Two people were rescued by lifeguards this morning after they were caught in a rip tide off Newgale Beach.
The child was bodyboarding off Newgale North beach when she got caught in a rip current at around 11.30am today. The man spotted the girl in trouble and swam out to help her but was also caught in the rip tide.
Two lifeguards grabbed rescue boards and paddled out to save them. The pair were brought back to the beach and assessed but found "thankfully unharmed" according to the RNLI.
It has prompted warnings from the lifesaving charity who say they have rescued six body boarders in waters off Pembrokeshire this week.
If you’re heading to the coast this weekend please remember to respect the water and swim at a lifeguarded beach. If you spot someone in trouble please don’t attempt the rescue yourself – either tell a lifeguard or phone 999 and ask for the Coastguard.
RNLI lifeguards provide a daily safety service on both Newgale North and South beach from 10am-6pm throughout the summer season.
The RNLI says two men were rescued yesterday evening off Rhyl.
One was holding onto to an inflatable dinghy and the other was swimming to shore but making no progress.
It says they were picked up and taken ashore and given a medical check-up along with some sea safety advice.
A man has been airlifted to hospital after falling from cliffs at Aberystwyth.
Two RNLI lifeboats were deployed and on finding the casualty, started giving first aid.
The man sustained head injuries, which have been described by the coastguard as "severe".
A helicopter from RAF Valley then airlifted the 24-year-old, taking him to Morriston Hospital in Swansea.
The RNLI launched a search last night amid fears someone had gone missing after a car overturned onto a beach near Caernarfon Castle.
A lifeboat crew combed an area, in gale force winds, between Aber swing bridge and Fort Belan, before being notified everyone had been accounted for.
Coastguards the police and firefighters were also involved.
A 19 year-old woman was taken to hospital and a male suffered minor injuries.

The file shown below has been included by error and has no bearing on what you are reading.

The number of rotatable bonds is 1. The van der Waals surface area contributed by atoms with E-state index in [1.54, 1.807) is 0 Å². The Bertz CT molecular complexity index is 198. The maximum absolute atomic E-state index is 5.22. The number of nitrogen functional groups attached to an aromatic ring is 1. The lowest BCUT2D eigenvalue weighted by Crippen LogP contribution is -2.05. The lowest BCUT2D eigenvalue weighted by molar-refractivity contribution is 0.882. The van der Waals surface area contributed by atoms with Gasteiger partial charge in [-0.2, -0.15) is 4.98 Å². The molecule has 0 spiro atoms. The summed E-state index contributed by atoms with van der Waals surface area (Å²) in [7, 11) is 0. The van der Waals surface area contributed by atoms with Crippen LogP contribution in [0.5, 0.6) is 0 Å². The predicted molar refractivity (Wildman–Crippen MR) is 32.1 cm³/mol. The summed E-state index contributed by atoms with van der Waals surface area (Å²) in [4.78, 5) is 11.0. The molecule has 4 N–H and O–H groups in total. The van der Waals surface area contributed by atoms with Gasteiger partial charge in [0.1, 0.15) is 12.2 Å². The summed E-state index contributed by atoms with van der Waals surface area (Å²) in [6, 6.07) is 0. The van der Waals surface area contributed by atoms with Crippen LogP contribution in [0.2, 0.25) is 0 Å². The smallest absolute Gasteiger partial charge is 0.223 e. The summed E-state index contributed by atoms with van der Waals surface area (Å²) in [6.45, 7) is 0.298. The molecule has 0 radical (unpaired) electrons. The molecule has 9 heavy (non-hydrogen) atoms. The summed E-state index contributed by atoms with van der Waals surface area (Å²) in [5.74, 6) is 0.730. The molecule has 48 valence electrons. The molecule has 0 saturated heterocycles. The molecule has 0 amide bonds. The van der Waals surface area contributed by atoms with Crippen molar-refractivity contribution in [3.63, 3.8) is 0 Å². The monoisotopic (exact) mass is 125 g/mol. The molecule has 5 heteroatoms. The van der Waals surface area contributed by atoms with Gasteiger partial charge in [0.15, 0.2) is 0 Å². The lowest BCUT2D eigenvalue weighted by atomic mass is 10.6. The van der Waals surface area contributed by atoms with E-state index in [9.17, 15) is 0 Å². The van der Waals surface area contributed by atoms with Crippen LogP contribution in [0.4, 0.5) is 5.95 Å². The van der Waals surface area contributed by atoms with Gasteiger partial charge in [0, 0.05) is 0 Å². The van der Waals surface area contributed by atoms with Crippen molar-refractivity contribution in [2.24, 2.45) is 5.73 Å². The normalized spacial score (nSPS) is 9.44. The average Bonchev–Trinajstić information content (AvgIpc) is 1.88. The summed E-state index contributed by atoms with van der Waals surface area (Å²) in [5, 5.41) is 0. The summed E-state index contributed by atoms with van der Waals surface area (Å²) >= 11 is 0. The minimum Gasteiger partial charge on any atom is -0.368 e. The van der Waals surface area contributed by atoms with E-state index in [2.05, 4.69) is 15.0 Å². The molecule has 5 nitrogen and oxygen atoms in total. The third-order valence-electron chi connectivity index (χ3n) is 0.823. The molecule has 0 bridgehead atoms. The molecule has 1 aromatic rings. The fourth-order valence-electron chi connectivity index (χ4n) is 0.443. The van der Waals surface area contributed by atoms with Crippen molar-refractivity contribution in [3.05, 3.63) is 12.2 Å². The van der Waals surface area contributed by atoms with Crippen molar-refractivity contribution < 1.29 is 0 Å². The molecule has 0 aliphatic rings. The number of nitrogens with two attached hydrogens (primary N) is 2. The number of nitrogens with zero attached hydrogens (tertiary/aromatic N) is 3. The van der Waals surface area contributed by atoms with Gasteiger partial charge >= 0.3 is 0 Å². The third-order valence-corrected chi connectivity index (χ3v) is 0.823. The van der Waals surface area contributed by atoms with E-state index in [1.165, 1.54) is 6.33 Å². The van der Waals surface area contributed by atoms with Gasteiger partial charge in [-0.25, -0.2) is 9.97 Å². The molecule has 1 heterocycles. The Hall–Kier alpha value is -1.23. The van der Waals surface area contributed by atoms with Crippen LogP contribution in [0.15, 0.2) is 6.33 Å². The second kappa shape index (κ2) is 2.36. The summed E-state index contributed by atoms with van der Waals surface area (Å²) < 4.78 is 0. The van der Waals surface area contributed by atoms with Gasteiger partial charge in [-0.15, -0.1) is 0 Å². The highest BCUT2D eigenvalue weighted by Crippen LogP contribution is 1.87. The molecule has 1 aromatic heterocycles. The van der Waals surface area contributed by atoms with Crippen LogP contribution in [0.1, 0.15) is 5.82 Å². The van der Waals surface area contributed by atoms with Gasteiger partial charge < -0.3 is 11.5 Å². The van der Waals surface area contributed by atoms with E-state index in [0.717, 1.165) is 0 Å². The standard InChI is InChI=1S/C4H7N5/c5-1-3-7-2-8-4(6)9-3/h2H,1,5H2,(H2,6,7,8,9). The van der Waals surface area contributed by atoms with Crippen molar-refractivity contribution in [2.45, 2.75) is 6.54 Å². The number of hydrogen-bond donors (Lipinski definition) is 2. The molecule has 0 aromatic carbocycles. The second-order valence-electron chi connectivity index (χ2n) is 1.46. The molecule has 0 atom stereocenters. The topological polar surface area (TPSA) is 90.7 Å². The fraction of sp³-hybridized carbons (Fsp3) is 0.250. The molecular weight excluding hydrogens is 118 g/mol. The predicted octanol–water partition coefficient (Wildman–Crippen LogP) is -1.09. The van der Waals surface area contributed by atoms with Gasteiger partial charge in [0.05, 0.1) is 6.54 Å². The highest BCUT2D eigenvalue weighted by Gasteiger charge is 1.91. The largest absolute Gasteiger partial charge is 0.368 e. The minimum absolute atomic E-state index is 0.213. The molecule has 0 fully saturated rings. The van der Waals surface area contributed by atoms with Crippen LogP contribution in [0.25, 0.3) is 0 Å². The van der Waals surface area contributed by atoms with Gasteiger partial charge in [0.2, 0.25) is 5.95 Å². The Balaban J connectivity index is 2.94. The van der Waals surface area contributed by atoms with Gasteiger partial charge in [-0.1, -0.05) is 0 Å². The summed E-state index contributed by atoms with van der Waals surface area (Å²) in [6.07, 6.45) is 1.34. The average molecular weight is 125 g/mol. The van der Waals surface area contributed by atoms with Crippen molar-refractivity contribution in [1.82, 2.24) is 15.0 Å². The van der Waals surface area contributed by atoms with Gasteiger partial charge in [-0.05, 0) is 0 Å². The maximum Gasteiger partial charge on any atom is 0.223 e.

The lifeboat crew at Moelfre on Anglesey have moved into their new home.
Kiwi - the station's Tamar class lifeboat - can now launch rescue missions off the Anglesey Coast.
It has been opened with £10 million pounds' worth of funding. £100,000 was raised by the local community.
Ian Lang went to see the opening.
A RNLI crew member has spent four weeks repairing and renovating two historic relics which are to be displayed at a new RNLI station.Read the full story ›
Four men have been rescued by the Porthdinllaen Tamar class lifeboat in rough seas and strong winds near Bardsey Island.
Holyhead coastguard received a distress call at 22.30pm from the skipper of 'Cesca' saying his boat was taking in water fast and they were in danger of sinking.
The Porthdinllaen lifeboat arrived on the scene to find the four men had abandoned their boat and were in a liferaft. A rescue helicopter from RAF Valley arrived and the four were winched aboard and flown to Ysbyty Gwynedd.
The lifeboat stayed on scene for a another hour when the ‘Cesca’ finally sank in deep water approximately one mile North West of Bardsey Island.
It’s often a difficult judgement call for any Captain to call for assistance and even more difficult to leave his vessel, which is his livelihood.
By calling for assistance when he did the Captain of the ‘Cesca’ gave the rescue services time to get on scene and try and save his vessel.
Although they did have to abandon ship he and his crew are safe and well this morning.
The number of people rescued by Welsh RNLI lifeboats in 2014 is at its highest since 2006, statistics out today show.
The RNLI charity has today announced 1,244 people were rescued in 2014 - an 8% increase on the previous year.
Rhyl was the busiest lifeboat station in north Wales and the second busiest of all the RNLI's 30 lifeboat stations.
The volunteer crew launched 61 times and rescued a total of 73 people.
The busiest station in Wales was Porthcawl, with 73 launches.
'We are definitely seeing more people out and about visiting the beautiful Welsh coastline, whether to walk the coastal paths or take part in more adventurous activities.
'Our message to the public has always been to visit the coast as a group, rather than go it alone. Consequently, more people were rescued than ever before.
'Instead of attempting to bring themselves to safety, people are recognising the need to dial 999 much quicker and as a result our volunteer crews have been exceptionally busy.'
Machinery failure remains the most popular cause of a lifeboat launch with 230 launches of this nature in 2014.
The RNLI advises and encourages people to check their equipment before setting off, especially if it has not been used for long periods.
People becoming cut off by the tide was also a common reason for the launch of a lifeboat, with 130 call-outs to this type of incident during the year.
An inquest has been hearing of the last moments of a twelve year old boy who was washed out to sea at Aberffraw on Anglesey last summer.
Isaac Nash from Huddersfield had been on holiday with his family from Huddersfield.
An inquest returned a verdict of misadventure and said that Isaac probably drowned.
Despite a search, Isaac's body has never been found.
Coastguards say a female sailor was airlifted to hospital after falling ill 11 miles off the Welsh coast in the Bristol Channel.
They were alerted shortly before 8pm last night and contacted the vessel. The lone sailor told them she was seriously ill.
The Mumbles all-weather lifeboat was launched and the helicopter at RAF Chiveneor in Devon was also sent to the scene.
The sailor was flown to Morriston Hospital and the lifeboat crew sailed the yacht to moorings in Swansea Marina.